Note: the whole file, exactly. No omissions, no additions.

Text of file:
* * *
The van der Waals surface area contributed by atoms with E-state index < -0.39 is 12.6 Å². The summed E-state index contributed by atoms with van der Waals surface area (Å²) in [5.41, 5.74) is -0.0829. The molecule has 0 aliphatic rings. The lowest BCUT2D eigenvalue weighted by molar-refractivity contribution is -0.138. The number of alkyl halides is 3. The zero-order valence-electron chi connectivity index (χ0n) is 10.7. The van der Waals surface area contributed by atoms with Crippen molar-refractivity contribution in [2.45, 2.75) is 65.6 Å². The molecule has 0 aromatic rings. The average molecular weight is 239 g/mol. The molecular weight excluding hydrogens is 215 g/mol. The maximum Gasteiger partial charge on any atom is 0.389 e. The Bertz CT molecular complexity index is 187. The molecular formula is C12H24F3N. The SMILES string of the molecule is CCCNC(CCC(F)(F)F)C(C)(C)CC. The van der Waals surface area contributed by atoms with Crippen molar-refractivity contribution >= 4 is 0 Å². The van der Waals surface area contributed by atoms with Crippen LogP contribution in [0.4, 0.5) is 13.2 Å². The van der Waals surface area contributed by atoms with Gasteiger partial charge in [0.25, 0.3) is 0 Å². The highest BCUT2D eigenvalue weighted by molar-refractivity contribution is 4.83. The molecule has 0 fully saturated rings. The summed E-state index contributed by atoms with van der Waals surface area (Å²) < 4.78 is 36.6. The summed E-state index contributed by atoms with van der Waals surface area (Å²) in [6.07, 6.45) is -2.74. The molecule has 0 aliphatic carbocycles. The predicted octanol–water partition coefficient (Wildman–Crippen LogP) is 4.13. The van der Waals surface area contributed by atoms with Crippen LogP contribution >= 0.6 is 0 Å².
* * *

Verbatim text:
The van der Waals surface area contributed by atoms with E-state index < -0.39 is 12.6 Å². The summed E-state index contributed by atoms with van der Waals surface area (Å²) in [5.41, 5.74) is -0.0829. The molecule has 0 aliphatic rings. The lowest BCUT2D eigenvalue weighted by molar-refractivity contribution is -0.138. The number of alkyl halides is 3. The zero-order valence-electron chi connectivity index (χ0n) is 10.7. The van der Waals surface area contributed by atoms with Crippen molar-refractivity contribution in [2.45, 2.75) is 65.6 Å². The molecule has 0 aromatic rings. The average molecular weight is 239 g/mol. The molecular weight excluding hydrogens is 215 g/mol. The maximum Gasteiger partial charge on any atom is 0.389 e. The Bertz CT molecular complexity index is 187. The molecular formula is C12H24F3N. The SMILES string of the molecule is CCCNC(CCC(F)(F)F)C(C)(C)CC. The van der Waals surface area contributed by atoms with Crippen molar-refractivity contribution >= 4 is 0 Å². The van der Waals surface area contributed by atoms with Crippen LogP contribution in [0.4, 0.5) is 13.2 Å². The van der Waals surface area contributed by atoms with Gasteiger partial charge in [0.25, 0.3) is 0 Å². The highest BCUT2D eigenvalue weighted by molar-refractivity contribution is 4.83. The molecule has 0 fully saturated rings. The summed E-state index contributed by atoms with van der Waals surface area (Å²) < 4.78 is 36.6. The summed E-state index contributed by atoms with van der Waals surface area (Å²) in [6.07, 6.45) is -2.74. The molecule has 0 aliphatic carbocycles. The predicted octanol–water partition coefficient (Wildman–Crippen LogP) is 4.13. The van der Waals surface area contributed by atoms with Crippen LogP contribution >= 0.6 is 0 Å².